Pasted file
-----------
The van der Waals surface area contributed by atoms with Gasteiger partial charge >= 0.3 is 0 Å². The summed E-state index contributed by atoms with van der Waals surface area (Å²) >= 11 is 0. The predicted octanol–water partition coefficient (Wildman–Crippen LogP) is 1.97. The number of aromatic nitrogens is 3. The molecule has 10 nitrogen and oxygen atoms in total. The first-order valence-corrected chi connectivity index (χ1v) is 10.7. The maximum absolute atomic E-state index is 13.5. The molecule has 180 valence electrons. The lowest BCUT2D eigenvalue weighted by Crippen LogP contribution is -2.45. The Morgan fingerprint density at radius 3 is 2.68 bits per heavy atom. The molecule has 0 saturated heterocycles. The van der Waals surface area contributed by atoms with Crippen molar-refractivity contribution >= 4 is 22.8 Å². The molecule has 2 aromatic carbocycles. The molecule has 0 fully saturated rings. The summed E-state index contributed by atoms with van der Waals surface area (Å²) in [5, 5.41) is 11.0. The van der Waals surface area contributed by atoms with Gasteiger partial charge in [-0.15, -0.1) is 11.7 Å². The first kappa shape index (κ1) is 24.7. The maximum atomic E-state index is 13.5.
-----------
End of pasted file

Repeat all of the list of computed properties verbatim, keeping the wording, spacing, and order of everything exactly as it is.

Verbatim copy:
The van der Waals surface area contributed by atoms with Gasteiger partial charge >= 0.3 is 0 Å². The summed E-state index contributed by atoms with van der Waals surface area (Å²) >= 11 is 0. The predicted octanol–water partition coefficient (Wildman–Crippen LogP) is 1.97. The number of aromatic nitrogens is 3. The molecule has 10 nitrogen and oxygen atoms in total. The first-order valence-corrected chi connectivity index (χ1v) is 10.7. The maximum absolute atomic E-state index is 13.5. The molecule has 180 valence electrons. The lowest BCUT2D eigenvalue weighted by Crippen LogP contribution is -2.45. The Morgan fingerprint density at radius 3 is 2.68 bits per heavy atom. The molecule has 0 saturated heterocycles. The van der Waals surface area contributed by atoms with Crippen molar-refractivity contribution >= 4 is 22.8 Å². The molecule has 2 aromatic carbocycles. The molecule has 0 fully saturated rings. The summed E-state index contributed by atoms with van der Waals surface area (Å²) in [5, 5.41) is 11.0. The van der Waals surface area contributed by atoms with Gasteiger partial charge in [-0.15, -0.1) is 11.7 Å². The first kappa shape index (κ1) is 24.7. The maximum atomic E-state index is 13.5.